This time last year, Richard Littledale’s beloved wife Fiona died in her own home, surrounded by family and cared for by Sue Ryder Nurses. Here, Richard reflects on how he’s been coping with the approaching milestone and shares what has (and hasn’t) worked for him.
I wonder whether anyone has ever written a coffee-table book on ‘milestones’.
I can picture it now, open on some elegant table, with glossy colour photos of milestones of every shape and size. Some of them are small and nondescript, their corners knocked off by passing traffic of old and their writing disappearing beneath a creeping tide of lichen and moss.
Others are painted bright white with their letters picked out in black and they have been lovingly repainted over the years.
Others, still, seem to indicate the distances to places that people no longer wish to visit. If someone were to produce such a book, I would buy it without a doubt.
A landscape littered with milestones bearing the number ‘one’
There is an old-fashioned charm to a milestone: they speak of a bygone age when maps were king and no one had heard of satnavs. People looked down on them from horseback or out of a stagecoach window, or even wound down the window of their prized family car to look at them.
Nowadays, they are fascinating, but irrelevant in terms of travel.
I’ve tried telling myself that a date is just a date – but I am fooling no one, including myself.”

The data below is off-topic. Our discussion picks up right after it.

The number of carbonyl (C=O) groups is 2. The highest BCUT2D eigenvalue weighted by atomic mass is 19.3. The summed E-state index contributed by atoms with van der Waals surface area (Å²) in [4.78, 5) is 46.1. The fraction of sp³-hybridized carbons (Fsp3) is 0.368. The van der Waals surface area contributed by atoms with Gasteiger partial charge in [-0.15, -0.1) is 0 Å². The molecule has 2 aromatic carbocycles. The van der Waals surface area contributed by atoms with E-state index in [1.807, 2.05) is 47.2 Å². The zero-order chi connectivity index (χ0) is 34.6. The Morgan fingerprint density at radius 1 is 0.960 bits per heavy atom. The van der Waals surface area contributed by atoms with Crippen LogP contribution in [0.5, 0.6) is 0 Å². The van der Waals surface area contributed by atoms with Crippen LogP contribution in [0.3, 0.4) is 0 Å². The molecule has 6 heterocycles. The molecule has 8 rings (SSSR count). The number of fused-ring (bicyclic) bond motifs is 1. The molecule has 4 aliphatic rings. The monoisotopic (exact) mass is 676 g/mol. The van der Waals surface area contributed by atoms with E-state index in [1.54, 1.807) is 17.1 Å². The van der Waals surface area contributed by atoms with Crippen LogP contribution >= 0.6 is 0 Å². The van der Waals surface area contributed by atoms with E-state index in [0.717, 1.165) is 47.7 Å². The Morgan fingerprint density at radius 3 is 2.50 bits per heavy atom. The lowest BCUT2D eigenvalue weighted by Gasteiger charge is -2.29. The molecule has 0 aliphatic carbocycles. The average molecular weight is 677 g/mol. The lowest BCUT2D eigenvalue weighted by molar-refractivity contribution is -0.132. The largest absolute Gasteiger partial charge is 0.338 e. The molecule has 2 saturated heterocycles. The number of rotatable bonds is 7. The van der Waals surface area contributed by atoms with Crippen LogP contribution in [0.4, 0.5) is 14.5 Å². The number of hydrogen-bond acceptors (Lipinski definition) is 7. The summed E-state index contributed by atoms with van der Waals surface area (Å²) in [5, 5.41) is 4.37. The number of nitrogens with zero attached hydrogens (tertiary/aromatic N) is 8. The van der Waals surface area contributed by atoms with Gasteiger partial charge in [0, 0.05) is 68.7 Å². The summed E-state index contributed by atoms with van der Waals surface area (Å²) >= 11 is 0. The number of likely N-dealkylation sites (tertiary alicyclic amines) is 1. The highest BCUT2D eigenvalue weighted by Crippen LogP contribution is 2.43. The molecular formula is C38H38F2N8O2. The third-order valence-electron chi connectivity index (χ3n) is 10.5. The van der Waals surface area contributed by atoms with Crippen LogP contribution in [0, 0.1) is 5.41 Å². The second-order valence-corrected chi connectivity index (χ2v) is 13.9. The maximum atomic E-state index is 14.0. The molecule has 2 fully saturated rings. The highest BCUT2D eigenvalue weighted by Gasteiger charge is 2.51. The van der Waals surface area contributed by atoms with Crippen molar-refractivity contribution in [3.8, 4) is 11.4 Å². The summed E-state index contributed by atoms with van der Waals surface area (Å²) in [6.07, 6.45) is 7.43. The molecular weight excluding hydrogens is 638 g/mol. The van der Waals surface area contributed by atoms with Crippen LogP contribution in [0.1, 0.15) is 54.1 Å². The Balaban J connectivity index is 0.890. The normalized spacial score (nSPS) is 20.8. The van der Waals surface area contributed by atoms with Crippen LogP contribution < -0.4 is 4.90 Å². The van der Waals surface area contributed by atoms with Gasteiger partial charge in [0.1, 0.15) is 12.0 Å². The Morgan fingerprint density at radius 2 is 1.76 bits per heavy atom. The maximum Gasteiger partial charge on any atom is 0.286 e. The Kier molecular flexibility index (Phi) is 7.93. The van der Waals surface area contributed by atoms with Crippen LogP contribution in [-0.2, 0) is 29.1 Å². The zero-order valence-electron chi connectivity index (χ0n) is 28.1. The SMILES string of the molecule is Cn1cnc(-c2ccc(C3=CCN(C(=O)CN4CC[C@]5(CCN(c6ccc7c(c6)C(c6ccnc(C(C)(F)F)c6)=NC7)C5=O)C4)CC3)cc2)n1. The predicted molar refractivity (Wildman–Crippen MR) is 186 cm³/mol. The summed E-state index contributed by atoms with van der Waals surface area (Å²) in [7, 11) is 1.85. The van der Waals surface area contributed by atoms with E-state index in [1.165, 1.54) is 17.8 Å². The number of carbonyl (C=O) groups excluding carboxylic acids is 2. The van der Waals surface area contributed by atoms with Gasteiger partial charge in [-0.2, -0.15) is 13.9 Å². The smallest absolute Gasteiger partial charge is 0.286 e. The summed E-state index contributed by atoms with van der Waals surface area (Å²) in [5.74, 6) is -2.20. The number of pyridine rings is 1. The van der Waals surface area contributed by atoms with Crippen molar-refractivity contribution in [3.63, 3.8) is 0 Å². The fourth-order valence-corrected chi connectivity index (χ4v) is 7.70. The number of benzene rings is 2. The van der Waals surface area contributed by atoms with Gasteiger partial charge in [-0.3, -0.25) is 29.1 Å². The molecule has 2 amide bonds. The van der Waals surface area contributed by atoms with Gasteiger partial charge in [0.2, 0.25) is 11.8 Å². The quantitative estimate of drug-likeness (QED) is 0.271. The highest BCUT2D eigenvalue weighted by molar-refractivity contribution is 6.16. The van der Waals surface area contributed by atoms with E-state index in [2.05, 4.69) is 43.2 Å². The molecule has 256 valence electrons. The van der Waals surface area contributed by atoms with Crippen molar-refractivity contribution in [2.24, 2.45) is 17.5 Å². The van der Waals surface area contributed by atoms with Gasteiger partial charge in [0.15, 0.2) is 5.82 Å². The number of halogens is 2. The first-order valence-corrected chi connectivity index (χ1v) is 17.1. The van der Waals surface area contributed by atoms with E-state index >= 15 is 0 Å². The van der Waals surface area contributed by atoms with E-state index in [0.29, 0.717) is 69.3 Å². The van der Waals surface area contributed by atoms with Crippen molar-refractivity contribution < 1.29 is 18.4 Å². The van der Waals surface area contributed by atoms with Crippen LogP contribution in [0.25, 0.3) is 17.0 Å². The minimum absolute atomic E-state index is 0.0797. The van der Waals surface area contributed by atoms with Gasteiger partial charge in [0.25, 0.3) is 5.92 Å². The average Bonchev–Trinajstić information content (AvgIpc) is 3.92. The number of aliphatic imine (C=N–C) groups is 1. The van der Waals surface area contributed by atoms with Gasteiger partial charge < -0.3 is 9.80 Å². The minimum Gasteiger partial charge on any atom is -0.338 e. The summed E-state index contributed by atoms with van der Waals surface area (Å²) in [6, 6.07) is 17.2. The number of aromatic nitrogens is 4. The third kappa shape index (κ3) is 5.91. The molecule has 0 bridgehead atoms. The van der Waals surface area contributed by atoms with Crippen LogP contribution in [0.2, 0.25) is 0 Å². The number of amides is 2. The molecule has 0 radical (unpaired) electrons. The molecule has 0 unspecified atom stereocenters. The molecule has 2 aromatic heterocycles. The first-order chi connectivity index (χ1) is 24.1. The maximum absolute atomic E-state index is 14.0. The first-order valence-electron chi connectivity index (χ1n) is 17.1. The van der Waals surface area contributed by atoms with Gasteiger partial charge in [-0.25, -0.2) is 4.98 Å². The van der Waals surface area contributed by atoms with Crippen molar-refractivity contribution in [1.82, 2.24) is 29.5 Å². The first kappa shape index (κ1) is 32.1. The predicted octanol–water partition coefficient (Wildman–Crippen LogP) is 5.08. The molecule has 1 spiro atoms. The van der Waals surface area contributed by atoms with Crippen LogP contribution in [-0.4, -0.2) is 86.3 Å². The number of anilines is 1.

For this past year, I have been travelling through a landscape littered with milestones. They all bear the number ‘one’, and they all count in years rather than miles. They mark things like birthdays, anniversaries and other significant dates.
This past week, I have passed the milestone that marks the first anniversary of losing my wife and best friend. Today, I pass a similar one that marks the first anniversary of her funeral.
How I’ve coped
I don’t look out for them, any more than you look out for milestones from a car equipped with modern navigation equipment. All the same, there they are; the car slows, the window goes down and the milestone is there.
I have tried telling myself that a date is just a date – but I am fooling no one, including myself.
I have tried accelerating past them, but the car seems to slow all by itself.
I have tried looking the other way – but the milestone is on that side of the road too, it would seem.
For me, the best thing to do has been to pull over and take a moment.”
In the end, I have decided to stop the car, get out, and sniff the damp and mossy air around the milestone. I take a breath, I shed a tear, I decide that maybe the journey is not the one I’d originally planned – and I move on.
Every person treats these milestones differently, I am sure. However, for me, the best thing to do has been to pull over and take a moment. The car, and its driver, are better for it.
Do you find particular dates or times of year triggering for you?
Grief doesn’t abide by a set schedule, but many members of our Online Community find that they – often subconsciously – miss, remember or dream of departed loved ones on significant dates. The run-up to Christmas is also a common time for feelings to be heightened.
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Husband of patient
Richard's wife Fiona was cared for by Sue Ryder Hospice at Home Nurses during the last few weeks of her life. Since then, he has been chronicling his journey through grief via his personal blog http://richardlittledale.me.uk.